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Introduction
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Homage to Dr. Siegel
Homage to Dr. Templeton
Homage to Healers
The Collaborators
 
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Poetry
  Lament for a Son
  Wounded Child
  Portraiture
  Vers la Flamme
  Homage

Homage to HealersHomage to Healers
John Y. Templeton, III, MD

Image what courage it took to place hands on a beating heart, an act that could restore the precious gift of life to countless thousands! I carry the fingerprints of this great man in my own heart and salute this gentle healer who challenged the boundaries of the known and entered the realm reserved for creators of dynamic new knowledge.

Diagnosed with acute rheumatic heart disease at the age of 16, I was confined to bed and home schooling. I graduated at the top of a class that I had never met and watched my fellow top ten graduates receive full scholarships to leading universities, while I was wished "good luck!"

Facing a lifetime as a totally bored cardiac recluse, I soon rebelled and found employment in the clinical laboratories of Jefferson under the renowned pathologist (and future Jeff president) Peter A. Herbut, MD. I ignored my disease and after awhile I started coughing up blood. X-rays led to consultations with cardiologists. The prognosis was grim: severe advanced mitral stenosis; death in about a year.

Mary Anne Bartley
Mary Anne Bartley
at the time of her surgery. Convinced that she would die, her friends urged her to have a formal portrait made.
Self-Portrait

Self-Portrait

John Y. Templeton, III, MD, ScD, LLD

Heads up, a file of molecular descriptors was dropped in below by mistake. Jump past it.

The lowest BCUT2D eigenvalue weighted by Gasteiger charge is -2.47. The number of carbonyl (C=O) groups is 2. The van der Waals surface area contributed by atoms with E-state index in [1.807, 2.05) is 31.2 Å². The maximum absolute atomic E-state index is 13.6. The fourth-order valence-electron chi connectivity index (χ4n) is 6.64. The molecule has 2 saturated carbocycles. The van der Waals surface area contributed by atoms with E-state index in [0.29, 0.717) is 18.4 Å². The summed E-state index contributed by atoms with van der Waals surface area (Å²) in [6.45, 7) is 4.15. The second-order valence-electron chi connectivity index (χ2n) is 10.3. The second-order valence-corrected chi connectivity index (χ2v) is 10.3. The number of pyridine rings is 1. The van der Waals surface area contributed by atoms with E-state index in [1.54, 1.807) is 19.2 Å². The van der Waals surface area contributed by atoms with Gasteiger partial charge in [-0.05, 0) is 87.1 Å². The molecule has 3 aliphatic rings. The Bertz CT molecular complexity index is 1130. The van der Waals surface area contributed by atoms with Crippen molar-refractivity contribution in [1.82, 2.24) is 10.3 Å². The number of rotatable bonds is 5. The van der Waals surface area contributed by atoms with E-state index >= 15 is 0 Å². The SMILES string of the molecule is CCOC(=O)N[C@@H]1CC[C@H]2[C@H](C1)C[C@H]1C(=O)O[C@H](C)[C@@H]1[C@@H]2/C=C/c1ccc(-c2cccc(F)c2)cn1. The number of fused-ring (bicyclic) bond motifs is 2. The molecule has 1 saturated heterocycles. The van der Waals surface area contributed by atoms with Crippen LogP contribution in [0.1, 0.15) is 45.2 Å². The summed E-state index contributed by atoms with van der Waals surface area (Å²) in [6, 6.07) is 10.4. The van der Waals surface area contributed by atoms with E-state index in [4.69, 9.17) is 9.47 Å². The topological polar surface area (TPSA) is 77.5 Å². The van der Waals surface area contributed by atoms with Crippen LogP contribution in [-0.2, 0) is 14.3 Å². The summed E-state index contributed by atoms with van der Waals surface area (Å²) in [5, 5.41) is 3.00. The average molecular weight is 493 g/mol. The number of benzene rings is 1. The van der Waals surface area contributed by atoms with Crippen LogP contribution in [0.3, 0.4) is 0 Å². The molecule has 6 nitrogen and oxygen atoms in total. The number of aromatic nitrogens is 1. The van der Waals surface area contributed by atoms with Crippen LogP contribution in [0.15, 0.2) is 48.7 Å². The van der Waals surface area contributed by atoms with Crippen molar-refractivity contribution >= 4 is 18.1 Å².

John Y. Templeton, III, MD, ScD, LLD, in 1967, when he was named the Samuel D. Gross Professor of Surgery at Jefferson Medical College.

This photograph originally appeared in the Jefferson Medical College Alumni Bulletin, v.16, n. 3 (Spring 1967), p.37.

Dr. Herbut spoke with me about the groundbreaking surgery going on at Jeff by Dr. Templeton and suggested I consider this surgery, as I had very little to lose. So I went off to the medical library, read what little there was available on this surgery, and made up my mind to do it. When I told Dr. Herbut, I was flabbergasted at his reply: "Kid, don't do it. I've seen too many perfect surgical results on my autopsy table."

I went off to surgery the next day. Templeton performed mitral commissurotomy, a now archaic, but nonetheless miraculous surgery that gave me four decades of wonderful life. I was back to work in one month -- a full six months sooner than anticipated -- and I haven't stopped since.

Art and an almost new heart gave me the vocation to bring the healing powers of art everywhere I could reach.

Over the years, every time I would meet Dr. Herbut, he always greeted me with "When are you coming back to Jefferson?" That day has finally arrived and what a joyful homecoming it is!

Homage to John Y. Templeton III, MD, depicts myriad surgical gloves gloriously traversing the human heart and honors the incomparable vision and courage it took to become "Healer Laureate" and my Hero.

--Mary Anne Bartley

 

Joyful reunion

During the fall of 2004, Dr. Templeton visited the live show of works included in this online exhibit, and enjoyed a reunion with his grateful patient.

Mary Anne Bartley, John Y. Templeton, III, MD,
and Emanuel E. Garcia, MD

 
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